African dust

Organic carbon, total nitrogen, and water-soluble ions in clouds from a tropical montane cloud forest in Puerto Rico

G.J. Reyes-Rodriguez, A. Gioda, O.L. Mayol-Bracero and J. Collett, Organic carbon, total nitrogen, and water-soluble ions in clouds from a tropical montane cloud forest in Puerto Rico, Atmospheric Environment 43 (2009), pp. 4171–4177. Abstract | Article | PDF (530 K) | View Record in Scopus | Cited By in Scopus (3)

Abstract:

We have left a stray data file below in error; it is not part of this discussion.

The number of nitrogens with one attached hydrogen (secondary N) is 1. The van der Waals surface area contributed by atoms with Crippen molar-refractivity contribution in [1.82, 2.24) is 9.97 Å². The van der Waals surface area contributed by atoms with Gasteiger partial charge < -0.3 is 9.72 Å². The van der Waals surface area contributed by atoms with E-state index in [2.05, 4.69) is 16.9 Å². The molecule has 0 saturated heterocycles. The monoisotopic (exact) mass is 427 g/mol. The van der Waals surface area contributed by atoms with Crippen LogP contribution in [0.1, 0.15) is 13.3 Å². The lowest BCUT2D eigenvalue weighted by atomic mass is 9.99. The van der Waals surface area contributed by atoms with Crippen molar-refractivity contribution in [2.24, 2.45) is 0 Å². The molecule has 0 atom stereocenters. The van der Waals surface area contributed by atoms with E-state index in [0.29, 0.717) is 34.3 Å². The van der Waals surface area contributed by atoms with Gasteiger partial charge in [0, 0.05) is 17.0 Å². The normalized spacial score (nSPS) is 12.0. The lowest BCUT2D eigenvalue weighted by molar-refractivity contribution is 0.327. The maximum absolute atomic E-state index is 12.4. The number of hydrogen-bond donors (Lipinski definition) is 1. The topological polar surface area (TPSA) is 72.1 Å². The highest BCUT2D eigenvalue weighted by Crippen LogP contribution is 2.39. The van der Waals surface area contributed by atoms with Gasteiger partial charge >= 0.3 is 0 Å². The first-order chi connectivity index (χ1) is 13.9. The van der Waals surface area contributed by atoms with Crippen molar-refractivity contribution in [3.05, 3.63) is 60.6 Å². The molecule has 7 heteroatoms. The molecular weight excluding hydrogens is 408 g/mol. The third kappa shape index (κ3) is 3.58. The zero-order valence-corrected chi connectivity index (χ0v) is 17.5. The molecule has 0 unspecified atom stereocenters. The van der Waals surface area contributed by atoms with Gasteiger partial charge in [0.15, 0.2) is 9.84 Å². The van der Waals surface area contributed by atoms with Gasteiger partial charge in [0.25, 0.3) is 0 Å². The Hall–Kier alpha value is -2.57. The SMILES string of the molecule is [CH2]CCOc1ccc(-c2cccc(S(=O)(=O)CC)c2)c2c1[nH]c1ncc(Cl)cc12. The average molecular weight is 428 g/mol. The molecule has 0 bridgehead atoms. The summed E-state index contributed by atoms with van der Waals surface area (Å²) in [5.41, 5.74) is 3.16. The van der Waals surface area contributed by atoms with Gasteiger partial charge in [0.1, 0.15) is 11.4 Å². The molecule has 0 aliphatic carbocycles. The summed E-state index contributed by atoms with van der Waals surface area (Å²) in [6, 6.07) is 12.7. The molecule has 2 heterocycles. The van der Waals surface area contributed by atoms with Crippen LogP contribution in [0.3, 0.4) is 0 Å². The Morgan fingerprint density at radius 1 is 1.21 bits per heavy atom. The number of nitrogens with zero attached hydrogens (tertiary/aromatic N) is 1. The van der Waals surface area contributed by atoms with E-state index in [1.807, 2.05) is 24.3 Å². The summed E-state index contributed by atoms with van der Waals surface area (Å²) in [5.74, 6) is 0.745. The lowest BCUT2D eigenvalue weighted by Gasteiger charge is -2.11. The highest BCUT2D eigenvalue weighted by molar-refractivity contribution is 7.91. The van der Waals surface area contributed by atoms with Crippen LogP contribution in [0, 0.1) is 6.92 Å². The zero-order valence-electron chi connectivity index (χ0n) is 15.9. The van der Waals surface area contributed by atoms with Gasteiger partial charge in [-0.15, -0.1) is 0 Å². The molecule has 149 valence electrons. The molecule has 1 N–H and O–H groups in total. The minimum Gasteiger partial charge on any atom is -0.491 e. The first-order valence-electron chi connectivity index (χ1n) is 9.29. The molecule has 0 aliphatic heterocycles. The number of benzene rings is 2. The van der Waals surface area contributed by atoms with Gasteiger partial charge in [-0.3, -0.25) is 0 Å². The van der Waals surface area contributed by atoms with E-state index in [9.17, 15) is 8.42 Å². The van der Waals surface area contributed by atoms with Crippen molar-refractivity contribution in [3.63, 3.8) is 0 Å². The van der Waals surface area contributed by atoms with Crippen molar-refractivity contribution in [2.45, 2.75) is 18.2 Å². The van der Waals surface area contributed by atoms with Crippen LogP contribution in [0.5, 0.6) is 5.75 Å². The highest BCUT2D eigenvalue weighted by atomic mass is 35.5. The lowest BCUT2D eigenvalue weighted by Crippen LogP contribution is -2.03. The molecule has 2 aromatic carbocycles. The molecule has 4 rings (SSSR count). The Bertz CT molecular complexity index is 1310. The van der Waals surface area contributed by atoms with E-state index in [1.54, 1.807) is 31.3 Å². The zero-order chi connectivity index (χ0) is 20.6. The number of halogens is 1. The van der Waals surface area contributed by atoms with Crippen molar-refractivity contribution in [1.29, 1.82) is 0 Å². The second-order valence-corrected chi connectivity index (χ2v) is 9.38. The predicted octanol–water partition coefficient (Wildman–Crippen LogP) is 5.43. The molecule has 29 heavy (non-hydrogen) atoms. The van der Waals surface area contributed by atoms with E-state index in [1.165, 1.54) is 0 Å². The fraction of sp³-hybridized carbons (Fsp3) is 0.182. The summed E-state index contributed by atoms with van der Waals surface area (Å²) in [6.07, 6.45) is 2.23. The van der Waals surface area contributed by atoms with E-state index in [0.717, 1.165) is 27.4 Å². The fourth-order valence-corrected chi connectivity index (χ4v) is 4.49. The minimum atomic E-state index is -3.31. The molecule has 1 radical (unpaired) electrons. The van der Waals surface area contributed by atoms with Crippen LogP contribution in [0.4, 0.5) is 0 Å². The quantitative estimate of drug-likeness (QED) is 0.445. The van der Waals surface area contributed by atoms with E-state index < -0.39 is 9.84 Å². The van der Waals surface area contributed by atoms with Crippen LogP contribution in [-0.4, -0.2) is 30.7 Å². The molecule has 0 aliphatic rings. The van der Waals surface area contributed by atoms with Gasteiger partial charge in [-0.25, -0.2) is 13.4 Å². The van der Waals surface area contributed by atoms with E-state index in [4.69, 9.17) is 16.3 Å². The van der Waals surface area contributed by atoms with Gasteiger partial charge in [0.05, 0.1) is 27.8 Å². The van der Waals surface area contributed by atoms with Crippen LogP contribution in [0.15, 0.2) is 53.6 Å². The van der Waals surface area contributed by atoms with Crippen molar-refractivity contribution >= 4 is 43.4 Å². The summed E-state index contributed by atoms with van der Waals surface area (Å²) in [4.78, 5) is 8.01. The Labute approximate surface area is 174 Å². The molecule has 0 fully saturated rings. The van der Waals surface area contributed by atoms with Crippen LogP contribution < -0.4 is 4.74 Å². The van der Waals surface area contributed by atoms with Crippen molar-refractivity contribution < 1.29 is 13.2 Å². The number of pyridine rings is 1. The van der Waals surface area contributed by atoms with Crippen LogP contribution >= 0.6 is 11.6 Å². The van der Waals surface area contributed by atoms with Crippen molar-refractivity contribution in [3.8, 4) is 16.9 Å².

samples collected in a mountaintop site in Puerto Rico. Cloudwater samples showed average concentrations of 1.09 mg L1 of total organic carbon (TOC), of 0.85 mg L1 for dissolved organic carbon (DOC) and of and 1.25 mg L1 for total nitrogen (TN). Concentrations of organic nitrogen (ON) changed with the origin of the air mass. Changes in their concentrationswere observed during periods under the influence of African dust (AD). The ON/TN ratios were 0.26 for the clean and 0.35 for the AD periods. Average concentrations of all these species were similar to those found in remote environments with no anthropogenic contribution. In the AD period, for cloud water the concentrations of TOC were 4 times higher and TN were 3 times higher than during periods of clean air masses associated with the trade winds. These results suggest that a significant fraction of TOC and TN in cloud and rainwater is associated to airborne particulate matter present in dust. Functional groups were identified using proton nuclear magnetic resonance (1H NMR) spectroscopy. This characterization led to the conclusion that water-soluble organic compounds in these samples are mainly aliphatic oxygenated compounds, with a small amount of aromatics. The ion chromatography results showed that the ionic specieswere predominantly of marine origin, for air masses with and without African dust influence, with cloud water concentrations of NO3  and NH4 þ much lower than from polluted areas in the US. An increase of such species as SO42, Cl, Mg2þ, Kþ and Ca2þ was seen when air masses originated from northwest Africa. The changes in the chemical composition and physical properties of clouds associated with these different types of aerosol particles could affect on cloud formation and processes.
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